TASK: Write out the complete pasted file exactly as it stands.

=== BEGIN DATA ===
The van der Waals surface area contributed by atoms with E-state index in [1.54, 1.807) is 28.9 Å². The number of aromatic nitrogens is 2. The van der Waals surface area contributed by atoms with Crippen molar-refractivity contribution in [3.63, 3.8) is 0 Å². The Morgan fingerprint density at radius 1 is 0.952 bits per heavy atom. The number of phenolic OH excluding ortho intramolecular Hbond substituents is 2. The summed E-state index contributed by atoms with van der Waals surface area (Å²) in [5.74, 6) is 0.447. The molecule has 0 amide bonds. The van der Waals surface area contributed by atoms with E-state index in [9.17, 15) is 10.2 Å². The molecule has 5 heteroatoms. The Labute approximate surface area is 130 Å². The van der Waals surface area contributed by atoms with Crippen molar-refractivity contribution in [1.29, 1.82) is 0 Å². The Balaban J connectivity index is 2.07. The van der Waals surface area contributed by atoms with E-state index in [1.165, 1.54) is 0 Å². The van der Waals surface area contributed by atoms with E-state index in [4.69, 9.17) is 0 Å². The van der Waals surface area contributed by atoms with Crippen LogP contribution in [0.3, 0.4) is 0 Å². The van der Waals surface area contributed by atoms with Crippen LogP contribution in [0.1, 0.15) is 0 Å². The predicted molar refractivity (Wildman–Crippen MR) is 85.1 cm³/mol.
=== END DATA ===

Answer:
The van der Waals surface area contributed by atoms with E-state index in [1.54, 1.807) is 28.9 Å². The number of aromatic nitrogens is 2. The van der Waals surface area contributed by atoms with Crippen molar-refractivity contribution in [3.63, 3.8) is 0 Å². The Morgan fingerprint density at radius 1 is 0.952 bits per heavy atom. The number of phenolic OH excluding ortho intramolecular Hbond substituents is 2. The summed E-state index contributed by atoms with van der Waals surface area (Å²) in [5.74, 6) is 0.447. The molecule has 0 amide bonds. The van der Waals surface area contributed by atoms with E-state index in [9.17, 15) is 10.2 Å². The molecule has 5 heteroatoms. The Labute approximate surface area is 130 Å². The van der Waals surface area contributed by atoms with Crippen molar-refractivity contribution in [1.29, 1.82) is 0 Å². The Balaban J connectivity index is 2.07. The van der Waals surface area contributed by atoms with E-state index in [1.165, 1.54) is 0 Å². The van der Waals surface area contributed by atoms with E-state index in [4.69, 9.17) is 0 Å². The van der Waals surface area contributed by atoms with Crippen LogP contribution in [0.3, 0.4) is 0 Å². The van der Waals surface area contributed by atoms with Crippen LogP contribution in [0.1, 0.15) is 0 Å². The predicted molar refractivity (Wildman–Crippen MR) is 85.1 cm³/mol.